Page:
26 April 2018

Impact of Firmware updates of Spectra and Meltdown Mitigation.


In order to address the security issues associated with the Spectra / Meltdown hardware bug found in many modern operating system AND CPUs firmware, CPU microcode updates are required. The microcode updates addresses the Spectre variant 2 attack. Spectre variant 2 attacks work by persuading a processor's branch predictor to make a specific bad prediction about which code will be executed and from which information can be obtained about the process.

Much has been said about the performance impact of Spectra / meltdown mitigation caused by the kernel patches. Less is known about the impact of the firmware updates on system performance. Most of the concern is about the performance impact on processes that switch between user and system calls. These are typically applications that perform disk or network operations.

After one abortive attempt Intel has released a new set of CPU microcode updates that promise to provide stability (https://newsroom.intel.com/wp-content/uploads/sites/11/2018/03/microcode-update-guidance.pdf). We have run some IO intensive benchmarks tests on our servers testing different firmware on our Intel Haswell CPUs (E5 2600 V3).

Our test setup up is made up of 3 HPE DL60 servers each with one OS disk and three data disks (1 TB SATA hard drives). One node is used for control while the other two will be involved in the actual benchmark process. The servers have Intel E5 2650 V3 CPUs and 128GB of RAM. Each server is connected at 10Gb/s SFP+ to a non blocking switch. All system are running scientific linux 6.9 (aka CentOS 6.9) with all the latests updates installed.

The manufacture, HPE, has provided a BIOS update which will deploy this new microbe version and we will investigate the impact of updating the microcode to 0x3C(BIOS 2.52) from previous version 0x3A(2.56) while keeping everything else constant. One nice feature of the HPE servers is the ability to swap to a backup BIOS so updates can be reverted.


Our first test uses a HDFS test called DFSIO with a  Hadoop setup (1 name node, 2 data nodes with 3 data disks each). The test will write 1TB of data across the 6 disks and then reads it back. The command run are

yarn jar /usr/local/hadoop/share/hadoop/mapreduce/hadoop-mapreduce-client-jobclient-2.8.3-tests.jar TestDFSIO -D
test.build.data=mytestdfsio -write -nrFiles 1000 -fileSize 1000
yarn jar /usr/local/hadoop/share/hadoop/mapreduce/hadoop-mapreduce-client-jobclient-2.8.3-tests.jar TestDFSIO -D
test.build.data=mytestdfsio -read -nrFiles 1000 -fileSize 1000


The results, in minutes taken, clearly show a major performance impact, of order 20%, in using the new microcode update! 

As a cross check we did a similar test using IOzone. Here we used the distributed mode of IOzone to run tests on the six disks of the two data nodes. The command run was 
iozone -+m clustre.cfg -r 4096k -s 85g -i 0 -i 1 -t 12 1TB, 12 threads, were clustre.cfg defines the nodes and disks used.


The results, in kb/s throughput, again show a measurable impact in performance of using the new firmware, although at a smaller scale (5%).

Instead of using local idisk (direct attached storage) we also did the test over the network, using our Lustre file system instead of the local disks, we saw no performance impact in either test however in this case the 10Gb/s link was a bottle neck and may have influenced the results. We will investigate further as time allows.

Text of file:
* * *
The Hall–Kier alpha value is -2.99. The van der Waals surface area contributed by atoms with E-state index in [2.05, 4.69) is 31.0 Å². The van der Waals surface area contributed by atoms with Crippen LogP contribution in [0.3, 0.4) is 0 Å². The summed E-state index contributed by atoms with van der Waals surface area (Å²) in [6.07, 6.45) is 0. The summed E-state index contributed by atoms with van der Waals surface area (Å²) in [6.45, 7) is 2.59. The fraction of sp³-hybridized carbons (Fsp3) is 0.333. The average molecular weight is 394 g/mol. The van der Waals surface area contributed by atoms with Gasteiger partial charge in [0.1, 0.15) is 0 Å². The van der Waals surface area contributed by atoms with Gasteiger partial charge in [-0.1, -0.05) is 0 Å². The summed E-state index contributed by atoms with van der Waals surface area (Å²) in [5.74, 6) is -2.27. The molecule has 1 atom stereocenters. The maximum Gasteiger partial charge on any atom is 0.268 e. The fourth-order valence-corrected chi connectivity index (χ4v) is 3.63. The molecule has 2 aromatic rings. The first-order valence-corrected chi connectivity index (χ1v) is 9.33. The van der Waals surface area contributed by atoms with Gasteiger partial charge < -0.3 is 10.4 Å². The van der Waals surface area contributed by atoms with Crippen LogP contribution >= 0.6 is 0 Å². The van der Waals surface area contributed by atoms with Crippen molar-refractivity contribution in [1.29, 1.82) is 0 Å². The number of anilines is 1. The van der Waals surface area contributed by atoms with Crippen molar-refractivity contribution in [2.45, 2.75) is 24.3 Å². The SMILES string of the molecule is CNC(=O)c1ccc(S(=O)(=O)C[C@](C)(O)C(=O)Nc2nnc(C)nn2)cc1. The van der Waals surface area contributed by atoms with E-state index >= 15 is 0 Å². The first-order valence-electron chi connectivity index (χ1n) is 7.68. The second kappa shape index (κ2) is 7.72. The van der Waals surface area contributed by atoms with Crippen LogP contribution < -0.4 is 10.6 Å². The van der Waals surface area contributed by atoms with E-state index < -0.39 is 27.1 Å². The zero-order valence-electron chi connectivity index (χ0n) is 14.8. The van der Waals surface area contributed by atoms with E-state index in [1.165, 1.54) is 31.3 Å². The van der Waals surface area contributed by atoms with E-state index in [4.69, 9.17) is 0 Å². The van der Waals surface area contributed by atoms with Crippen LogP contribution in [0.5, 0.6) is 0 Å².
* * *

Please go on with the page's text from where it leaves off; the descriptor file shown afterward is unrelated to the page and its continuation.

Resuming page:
13 April 2018

Data rates in the UK for last 12 months: Wow alot of data goes bentween the WNs and SEs...

So with me move to new data and work-flow models as a result of the idea to create further storageless sites and caching sites. I decided to take a look at how large data flows  within the UK. Caveat Emptor: I took this data from ATLAS dashboard and make the assumption that there is little WAN traffic from WNs to SEs. I am aware this is not correct, but is at the moment a small factor for ATLAS. (Hence why I reviewed ATLAS rather than CMS whom I know use AAA alot.)
 

In green are the data volumes in UK disk storage, in red are the rates out of the storage. (In blue is the rate for WAN transfers between UK SEs.) In purple shows the rates to and from the RAL tape system. Of notes is that during the month there was 49.1PB of data deleted from UK storage out of a disk cache of ~33PB. What I note form these rate that the 139PB of data ingest from storage into worker nodes  and the 11.4PB out from the completed jobs is data that would have had to go on the WAN if WNs were not co-located with SEs.

3 Meetings, 2 talk topic areas, 1 blogpost: Storage travels this month in a nutshell.

Been  a busy month for meetings with the WLCG/HSF joint meeting  in Naples, GRIDPP40  at Pitlochry and GDB at CERN. I summarized at the gridpp storage meeting the WLCG/HSF meeting, I expanded with my talk at GRIDPP on eudatalake project. (goo.gl/uvVtdm ).
But overall if you need a summary then these two talks from the GDB are the way to summarize most areas. Short links are:  
goo.gl/2vxQYo
goo.gl/fMefh6

07 March 2018

LHCOPN/ONE meeting 2018 at Abingdon UK---Or how the NRENs want to taake over the storage world

OK, So my title may be full of poetic license, but I have fortunately been able to attend the WLCG LHCOPN/ONE meeting at Abingdon UK this week and wanted to find a way to get your attention. It might be easy to ask why would a storage blog be interested in a networking conference; but if you don't take into account how to transfer the data and make sure the network is efficient for the data movement process we will be in trouble. Remember, with no "N" , all we do are WA/LA transfers.  (what's WA/LA? Exactly!!).

The agenda for the meeting  can be found here:
https://indico.cern.ch/event/681168/
 The meeting was attended by ~30 experts from both WLCG and more importantly from NREN network providers such as JISC/GEANT/ESNET/SURFnet  (but not limited to these organisations.)